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Blunt Calls For Passage of Great American Outdoors Act

June 11, 2020

WASHINGTON – Yesterday, U.S. Senator Roy Blunt (Mo.) spoke on the Senate floor to call for passage of the bipartisan Great American Outdoors Act. The legislation will improve the visitor experience at National Park Service units, provide significant investment to address the maintenance backlog, and bolster Missouri’s outdoor recreation industry. 
In our state, the outdoor recreation industry generates $14.9 billion in consumer spending, supports 133,000 jobs, and produces $889 million annually in state and local tax revenue.
Following Are Blunt’s Remarks:
“Mr. President, this week we're considering the bipartisan Great American Outdoors Act. I think it's fair to say that this is one of the most important packages of conservation legislation we've seen in a long time. It might be fair to say that it's the most important piece of legislation since President Theodore Roosevelt dramatically made additions to the National Park System just a little more than 100 years ago. The bill essentially combines two important provisions, the Restore Our Parks Act and the Land and Water Conservation Full Funding Act. I'm a cosponsor of both of those. We have been trying to do the things that those two bills both do for a long time, and here we are.
“You know, during World War II, Mr. President, within just a few days of D-Day, President Eisenhower, at that time General Eisenhower, had a view that sometimes if a problem is too big to solve or seems to be too hard to solve, you solve it by making it bigger. Interestingly, what we've done here with two things that we've been trying to do for a long time, to have more full access to the reason the Land and Water Conservation Act was created and to do a better job maintaining our parks. That's all been combined into the Great American Outdoors Act.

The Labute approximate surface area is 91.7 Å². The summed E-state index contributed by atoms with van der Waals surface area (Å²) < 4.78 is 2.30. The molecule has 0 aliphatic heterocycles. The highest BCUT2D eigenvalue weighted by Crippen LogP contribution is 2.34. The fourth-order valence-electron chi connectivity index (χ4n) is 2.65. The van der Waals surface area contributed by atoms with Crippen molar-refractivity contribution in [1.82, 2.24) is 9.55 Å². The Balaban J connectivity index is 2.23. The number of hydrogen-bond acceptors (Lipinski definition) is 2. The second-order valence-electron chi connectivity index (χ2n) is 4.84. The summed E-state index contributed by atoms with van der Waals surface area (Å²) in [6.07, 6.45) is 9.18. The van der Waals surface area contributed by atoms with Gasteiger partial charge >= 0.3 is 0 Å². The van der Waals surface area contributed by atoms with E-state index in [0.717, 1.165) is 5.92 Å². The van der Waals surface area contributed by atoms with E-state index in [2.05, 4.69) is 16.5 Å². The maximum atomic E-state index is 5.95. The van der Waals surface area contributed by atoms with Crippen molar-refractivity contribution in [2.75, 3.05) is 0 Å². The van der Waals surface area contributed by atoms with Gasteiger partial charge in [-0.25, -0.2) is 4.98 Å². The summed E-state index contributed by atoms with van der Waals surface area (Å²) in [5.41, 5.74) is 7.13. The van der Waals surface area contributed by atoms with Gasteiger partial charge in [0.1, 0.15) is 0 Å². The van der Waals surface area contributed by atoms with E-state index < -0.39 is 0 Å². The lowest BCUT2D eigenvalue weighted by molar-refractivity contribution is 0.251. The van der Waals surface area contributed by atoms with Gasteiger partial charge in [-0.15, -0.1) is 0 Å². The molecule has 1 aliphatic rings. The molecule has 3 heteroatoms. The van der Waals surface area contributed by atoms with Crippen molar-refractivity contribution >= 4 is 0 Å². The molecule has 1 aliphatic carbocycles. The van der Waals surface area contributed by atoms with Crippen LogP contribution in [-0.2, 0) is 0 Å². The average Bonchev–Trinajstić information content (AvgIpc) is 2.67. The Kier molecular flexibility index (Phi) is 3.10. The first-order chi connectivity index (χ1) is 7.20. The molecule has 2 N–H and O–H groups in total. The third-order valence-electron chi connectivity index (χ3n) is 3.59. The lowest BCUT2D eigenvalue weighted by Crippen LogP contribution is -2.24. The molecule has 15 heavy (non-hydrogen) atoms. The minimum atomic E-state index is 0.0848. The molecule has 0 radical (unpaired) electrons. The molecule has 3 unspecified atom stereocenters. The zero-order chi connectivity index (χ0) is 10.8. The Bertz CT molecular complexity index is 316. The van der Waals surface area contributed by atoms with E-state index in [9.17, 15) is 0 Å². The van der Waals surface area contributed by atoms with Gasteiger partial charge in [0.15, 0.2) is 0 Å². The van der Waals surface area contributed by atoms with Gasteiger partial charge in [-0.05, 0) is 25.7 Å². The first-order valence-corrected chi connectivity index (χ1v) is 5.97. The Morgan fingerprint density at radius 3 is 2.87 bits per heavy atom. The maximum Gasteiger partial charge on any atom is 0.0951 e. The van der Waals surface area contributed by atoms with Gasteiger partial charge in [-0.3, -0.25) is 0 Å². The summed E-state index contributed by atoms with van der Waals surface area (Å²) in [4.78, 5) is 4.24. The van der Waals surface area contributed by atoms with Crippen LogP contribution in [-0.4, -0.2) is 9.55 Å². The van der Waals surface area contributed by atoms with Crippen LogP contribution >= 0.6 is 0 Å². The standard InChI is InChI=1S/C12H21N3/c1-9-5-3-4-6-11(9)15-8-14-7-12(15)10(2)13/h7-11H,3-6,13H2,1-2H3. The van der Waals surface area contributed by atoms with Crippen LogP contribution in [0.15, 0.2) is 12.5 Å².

“The first thing this act does is frankly make a significant investment for the deferred maintenance that we have on all kinds of federal land. It's one of our challenges as a government generally, it's been specifically one of our challenges as it relates to the National Park System, to the Forest Service, to the Fish and Wildlife Service, to the Bureau of Land Management. Every one of those has deferred maintenance issues that have been there for a long time. In fact, some of them have been there for decades.
“I mentioned earlier that the park system, as we now know it, is a little more than a hundred years old. Some of these maintenance issues are decades old, maybe 50 years old, maybe half of the life of the entire park service we've had these issues on a list of something needs to be done. In Yellowstone of the High Bridge, that thousands of cars go over every summer, that bridge needs to be repaired. Of the water maintenance systems in our parks where particularly they have overnight accommodations and other things, many of those systems are almost as old as the park itself. Of buildings we have on all those locations where the access is no longer appropriate, and hasn't been for a long time. Sometimes that meant you just closed the visitor center, you closed that part of the park that people previously had a way to get in, and see a display, look at an exhibit, but because of disability issues, it should have been fixed long ago, they haven’t been.